10 years ago today I left to become a full time mis­sion­ary for the LDS church. In doing so I left behind home, fam­i­ly and my teenage sweet­heart Tama­ra for a 2 year peri­od in which I was allowed to com­mu­ni­cate with them once a week by post and twice a year by tele­phone. No Skype. No vis­its.

I did it out of a con­vic­tion that I had an ulti­mate truth to share with oth­ers, and a strong sense of duty. I had spent most of my youth prepar­ing for a mis­sion, in seri­ous dai­ly scrip­ture study and my best adher­ence to extreme moral stan­dards. I had already had the expe­ri­ence of teach­ing and bap­tiz­ing my best friend a cou­ple of years ear­li­er, who by no small coin­ci­dence hap­pened to embark on his mis­sion on the same date, thus we end­ed up spend­ing a cou­ple of weeks in train­ing togeth­er.

Going out as a 19yr old, I expect­ed to be part of a prophet­ic move­ment, hav­ing been promised that if I had faith and was obe­di­ent, I could take the Mor­mon mes­sage to many peo­ple and help them con­vert.

My first 6 weeks of ser­vice were a cru­cible. Every day I awoke home­sick and depressed, des­per­ate­ly want­i­ng to return to the arms of my fiancée. Sev­er­al times, I not­ed dates in my agen­da for the near future that I expect­ed and hoped to be fly­ing home. The chim­ney stacks and smog of the north-east­ern town that I was in, wors­ened my prospects. How­ev­er, I worked through it and began to find an incred­i­ble inner strength. I believed this to be God’s bless­ing and I dis­tinct­ly remem­ber the pure joy of free­wheel­ing down the hill on my bike each evening to those Sep­tem­ber sun­sets, feel­ing full of spir­it and sat­is­fac­tion that I had achieved some­thing good.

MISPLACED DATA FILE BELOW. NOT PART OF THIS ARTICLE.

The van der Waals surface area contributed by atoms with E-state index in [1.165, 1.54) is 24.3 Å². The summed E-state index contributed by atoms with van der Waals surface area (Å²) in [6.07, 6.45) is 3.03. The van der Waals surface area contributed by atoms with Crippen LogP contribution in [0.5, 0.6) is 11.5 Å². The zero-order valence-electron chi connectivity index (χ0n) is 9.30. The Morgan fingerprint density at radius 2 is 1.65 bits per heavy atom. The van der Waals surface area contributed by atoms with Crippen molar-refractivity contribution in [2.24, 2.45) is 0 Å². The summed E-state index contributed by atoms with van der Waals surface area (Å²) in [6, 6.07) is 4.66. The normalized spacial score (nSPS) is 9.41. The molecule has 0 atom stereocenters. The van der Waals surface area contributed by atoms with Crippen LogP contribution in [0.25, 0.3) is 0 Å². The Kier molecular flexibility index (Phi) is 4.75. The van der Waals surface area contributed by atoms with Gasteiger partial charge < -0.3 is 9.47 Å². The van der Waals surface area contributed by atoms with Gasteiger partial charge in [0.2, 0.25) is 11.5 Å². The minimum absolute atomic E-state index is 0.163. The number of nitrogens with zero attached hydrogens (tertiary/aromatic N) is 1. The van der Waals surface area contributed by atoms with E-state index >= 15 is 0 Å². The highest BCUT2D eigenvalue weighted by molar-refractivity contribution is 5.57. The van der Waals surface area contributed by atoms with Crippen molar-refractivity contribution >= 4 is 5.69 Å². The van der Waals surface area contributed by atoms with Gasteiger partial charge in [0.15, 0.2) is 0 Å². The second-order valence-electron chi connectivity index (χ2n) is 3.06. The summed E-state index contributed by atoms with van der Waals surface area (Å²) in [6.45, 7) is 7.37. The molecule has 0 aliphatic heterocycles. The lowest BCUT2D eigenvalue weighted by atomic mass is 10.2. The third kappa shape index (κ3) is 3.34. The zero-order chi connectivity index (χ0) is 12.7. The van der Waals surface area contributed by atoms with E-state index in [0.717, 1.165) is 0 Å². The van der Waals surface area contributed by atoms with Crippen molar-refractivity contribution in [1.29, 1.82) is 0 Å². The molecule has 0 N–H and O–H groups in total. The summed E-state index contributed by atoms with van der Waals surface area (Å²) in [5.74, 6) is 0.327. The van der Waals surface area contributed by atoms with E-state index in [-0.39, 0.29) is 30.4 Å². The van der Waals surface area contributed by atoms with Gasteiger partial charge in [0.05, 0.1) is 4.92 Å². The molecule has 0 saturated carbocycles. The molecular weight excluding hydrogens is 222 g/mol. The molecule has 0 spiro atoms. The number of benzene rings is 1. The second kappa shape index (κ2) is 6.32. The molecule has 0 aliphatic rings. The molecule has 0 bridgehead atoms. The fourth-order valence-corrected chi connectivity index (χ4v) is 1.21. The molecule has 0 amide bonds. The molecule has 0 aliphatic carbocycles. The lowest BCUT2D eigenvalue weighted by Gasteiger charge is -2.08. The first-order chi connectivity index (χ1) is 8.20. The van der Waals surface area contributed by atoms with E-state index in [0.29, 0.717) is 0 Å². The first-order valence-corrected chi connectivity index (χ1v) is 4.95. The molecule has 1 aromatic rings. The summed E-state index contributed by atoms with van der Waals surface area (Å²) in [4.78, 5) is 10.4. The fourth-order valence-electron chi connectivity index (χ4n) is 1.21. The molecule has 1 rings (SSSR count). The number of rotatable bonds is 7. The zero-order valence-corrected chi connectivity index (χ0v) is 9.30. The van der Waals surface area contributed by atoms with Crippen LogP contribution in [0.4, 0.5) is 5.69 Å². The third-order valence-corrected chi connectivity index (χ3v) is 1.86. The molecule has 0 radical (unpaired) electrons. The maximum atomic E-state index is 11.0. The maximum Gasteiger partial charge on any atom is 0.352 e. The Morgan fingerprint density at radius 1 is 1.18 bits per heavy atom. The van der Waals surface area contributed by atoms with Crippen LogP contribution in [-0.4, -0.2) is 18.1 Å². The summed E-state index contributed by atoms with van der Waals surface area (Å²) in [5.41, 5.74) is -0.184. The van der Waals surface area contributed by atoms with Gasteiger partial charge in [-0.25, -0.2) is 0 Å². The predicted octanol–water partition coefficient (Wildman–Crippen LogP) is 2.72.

This was a for­ma­tive time that I remain appre­cia­tive of to this day. It taught me beyond any­thing pre­vi­ous­ly that I could do some­thing hard, even seem­ing­ly impos­si­ble. It also made me into a hard-core, by-the-book mis­sion­ary for the major­i­ty of the rest of my mis­sion.

I had some mea­sur­able suc­cess rel­a­tive to where I was sta­tioned. Some bap­tisms, re-acti­va­tions and a lot of time in lead­er­ship roles. I felt like I was mak­ing a dif­fer­ence and that my sac­ri­fice of home life was being reward­ed for the most part. I nev­er had a moment with­out home/lovesickness.

So, what did I learn from it all? Actu­al­ly, some pret­ty unex­pect­ed things (for me): Con­trary to my belief (I called it “knowl­edge”) that the church I rep­re­sent­ed was the most true reli­gion on earth with a water­tight the­ol­o­gy and an exclu­sive lev­el of access to the “Holy Ghost” (a con­cept shared by most ortho­dox Mor­mons, espe­cial­ly at that time), I found that I was encoun­ter­ing peo­ple of all kinds of reli­gions and back­grounds who obvi­ous­ly felt equal­ly guid­ed to and con­vinced of their own par­tic­u­lar faith, by God.